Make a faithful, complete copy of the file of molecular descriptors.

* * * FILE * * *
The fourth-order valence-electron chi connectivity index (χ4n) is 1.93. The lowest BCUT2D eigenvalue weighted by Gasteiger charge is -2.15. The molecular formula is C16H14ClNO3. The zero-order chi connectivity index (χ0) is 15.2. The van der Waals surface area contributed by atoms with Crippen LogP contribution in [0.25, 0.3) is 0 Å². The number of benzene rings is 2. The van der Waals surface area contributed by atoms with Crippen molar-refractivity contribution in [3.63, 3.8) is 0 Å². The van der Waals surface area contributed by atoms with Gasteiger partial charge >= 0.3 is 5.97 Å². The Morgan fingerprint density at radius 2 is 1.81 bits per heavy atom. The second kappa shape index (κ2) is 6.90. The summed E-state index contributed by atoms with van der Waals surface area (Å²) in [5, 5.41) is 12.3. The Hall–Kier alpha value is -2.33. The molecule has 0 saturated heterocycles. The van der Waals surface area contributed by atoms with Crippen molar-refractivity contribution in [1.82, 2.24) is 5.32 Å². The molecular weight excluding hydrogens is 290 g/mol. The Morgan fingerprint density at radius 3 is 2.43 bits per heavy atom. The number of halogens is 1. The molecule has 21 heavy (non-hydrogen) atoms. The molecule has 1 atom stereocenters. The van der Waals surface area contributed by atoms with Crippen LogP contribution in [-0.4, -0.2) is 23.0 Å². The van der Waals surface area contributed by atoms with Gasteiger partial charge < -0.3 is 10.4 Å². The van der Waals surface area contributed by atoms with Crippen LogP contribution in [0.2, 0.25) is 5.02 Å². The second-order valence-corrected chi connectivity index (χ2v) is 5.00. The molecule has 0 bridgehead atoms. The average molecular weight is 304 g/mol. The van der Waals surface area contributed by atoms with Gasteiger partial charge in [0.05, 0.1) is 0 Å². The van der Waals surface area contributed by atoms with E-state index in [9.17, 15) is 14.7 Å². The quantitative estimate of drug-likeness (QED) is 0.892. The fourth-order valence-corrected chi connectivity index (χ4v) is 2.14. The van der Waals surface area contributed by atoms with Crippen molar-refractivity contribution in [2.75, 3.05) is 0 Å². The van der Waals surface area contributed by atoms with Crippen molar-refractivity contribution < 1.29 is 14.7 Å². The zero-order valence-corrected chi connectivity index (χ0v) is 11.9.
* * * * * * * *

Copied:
The fourth-order valence-electron chi connectivity index (χ4n) is 1.93. The lowest BCUT2D eigenvalue weighted by Gasteiger charge is -2.15. The molecular formula is C16H14ClNO3. The zero-order chi connectivity index (χ0) is 15.2. The van der Waals surface area contributed by atoms with Crippen LogP contribution in [0.25, 0.3) is 0 Å². The number of benzene rings is 2. The van der Waals surface area contributed by atoms with Crippen molar-refractivity contribution in [3.63, 3.8) is 0 Å². The van der Waals surface area contributed by atoms with Gasteiger partial charge >= 0.3 is 5.97 Å². The Morgan fingerprint density at radius 2 is 1.81 bits per heavy atom. The second kappa shape index (κ2) is 6.90. The summed E-state index contributed by atoms with van der Waals surface area (Å²) in [5, 5.41) is 12.3. The Hall–Kier alpha value is -2.33. The molecule has 0 saturated heterocycles. The van der Waals surface area contributed by atoms with Crippen molar-refractivity contribution in [1.82, 2.24) is 5.32 Å². The molecular weight excluding hydrogens is 290 g/mol. The Morgan fingerprint density at radius 3 is 2.43 bits per heavy atom. The number of halogens is 1. The molecule has 21 heavy (non-hydrogen) atoms. The molecule has 1 atom stereocenters. The van der Waals surface area contributed by atoms with Crippen LogP contribution in [-0.4, -0.2) is 23.0 Å². The van der Waals surface area contributed by atoms with Gasteiger partial charge < -0.3 is 10.4 Å². The van der Waals surface area contributed by atoms with Crippen LogP contribution in [0.2, 0.25) is 5.02 Å². The second-order valence-corrected chi connectivity index (χ2v) is 5.00. The molecule has 0 bridgehead atoms. The average molecular weight is 304 g/mol. The van der Waals surface area contributed by atoms with Gasteiger partial charge in [0.05, 0.1) is 0 Å². The van der Waals surface area contributed by atoms with E-state index in [9.17, 15) is 14.7 Å². The quantitative estimate of drug-likeness (QED) is 0.892. The fourth-order valence-corrected chi connectivity index (χ4v) is 2.14. The van der Waals surface area contributed by atoms with Crippen molar-refractivity contribution in [2.75, 3.05) is 0 Å². The van der Waals surface area contributed by atoms with Crippen molar-refractivity contribution < 1.29 is 14.7 Å². The zero-order valence-corrected chi connectivity index (χ0v) is 11.9.